Long a touchstone of Black culture, Essence celebrated its 50th anniversary with its May issue, which featured the model Naomi Campbell on the cover. The magazine has a circulation of more than one million and its website attracts nearly seven million unique visitors each month. The company also runs the annual Essence Festival in New Orleans, a celebration of Black culture that has drawn headliners like Aretha Franklin, Mary J. Blige and John Legend. (The festival was canceled this year and replaced with a digital event because of the coronavirus pandemic.)
The anonymous essay was published at a time when many other media companies have wrestled with race and discrimination against Black employees and other workers of color.
The top editor of Bon Appétit, Adam Rapoport, resigned last month after a photo of him costumed in stereotypical Puerto Rican attire resurfaced on social media. His departure was part of a larger revolt at the magazine’s parent company, Condé Nast. Similar uprisings have taken place at The New York Times, The Philadelphia Inquirer, The Wall Street Journal, The Washington Post, The Pittsburgh Post-Gazette and the women’s lifestyle website Refinery29.
In the essay, Black Female Anonymous tied their efforts to the larger social protest movement that has swept the country. “The demand for a new America calls for the complete accountability of all Americans, even those of us in Black America and our cultural institutions,” the writers said. “Black women deserve to feel safe both in white America and Black America.”
In a Wednesday letter to Ms. Wanga, Black Female Anonymous asked for a guarantee that Mr. Dennis would not have a role in running Essence and that the three other executives they had identified leave the company by the “close of business” on Friday. The letter, which was posted on social media, also demanded that Essence be transparent about the law firms it will hire for the planned review, adding that they must not have ties to Mr. Dennis or others in leadership roles.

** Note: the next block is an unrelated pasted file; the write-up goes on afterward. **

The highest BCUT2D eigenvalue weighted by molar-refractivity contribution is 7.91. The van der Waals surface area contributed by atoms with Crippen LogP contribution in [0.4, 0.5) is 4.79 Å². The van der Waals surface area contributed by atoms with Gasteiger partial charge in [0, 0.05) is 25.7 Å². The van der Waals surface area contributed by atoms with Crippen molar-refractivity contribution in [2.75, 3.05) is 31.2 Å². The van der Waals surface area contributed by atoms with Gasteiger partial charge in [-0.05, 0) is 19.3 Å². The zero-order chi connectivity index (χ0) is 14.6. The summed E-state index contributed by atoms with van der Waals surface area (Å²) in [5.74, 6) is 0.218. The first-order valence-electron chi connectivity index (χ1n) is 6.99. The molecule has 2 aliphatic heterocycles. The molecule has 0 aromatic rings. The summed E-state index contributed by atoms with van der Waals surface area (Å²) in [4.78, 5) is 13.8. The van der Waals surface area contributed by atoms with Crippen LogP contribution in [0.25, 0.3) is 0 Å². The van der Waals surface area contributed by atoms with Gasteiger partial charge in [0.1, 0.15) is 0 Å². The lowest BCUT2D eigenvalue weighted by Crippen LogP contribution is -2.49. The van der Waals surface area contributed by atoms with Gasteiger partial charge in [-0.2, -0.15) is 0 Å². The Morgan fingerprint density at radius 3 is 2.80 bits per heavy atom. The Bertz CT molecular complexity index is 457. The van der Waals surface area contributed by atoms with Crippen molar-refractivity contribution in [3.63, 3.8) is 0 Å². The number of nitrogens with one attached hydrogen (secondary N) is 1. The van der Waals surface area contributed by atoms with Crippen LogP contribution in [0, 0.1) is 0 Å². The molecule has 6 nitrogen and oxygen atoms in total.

In an Instagram post on Thursday, Ms. Wanga sounded optimistic about the future of Essence. “I don’t believe in losses,” she wrote. “You win and you learn. The conversations @richelieudennis and I started a few months ago about his strategic vision for @Essence and the opportunity to be on a team furthering the health/wealth of the global black diaspora, across a portfolio of businesses including @essence, was a ‘win.’ A win stitched together by a 50-year legacy of black creatives, businesses, and community that I would be honored to be a part of.”
Ms. Wanga noted that she had “learned there are things that need to be better for our team and culture — and I’m ready to begin that work,” adding, “I’m committed to flourishing while fixing and fastening what needs to work to be in service to our teams, communities and partners. So let’s GOOOOOOOOOO!!!!” She ended her statement with the hashtag “#BlackWomenRiseTogether.”
Black Female Anonymous replied to Ms. Wanga on social media. “We don’t want @Essence to fold,” the group said. “But we must fix the systemic brokenness of any Black cultural institution that devalues Black women. We’re counting on you, Caroline. Fix it or fold.”
Adenike Olanrewaju contributed reporting.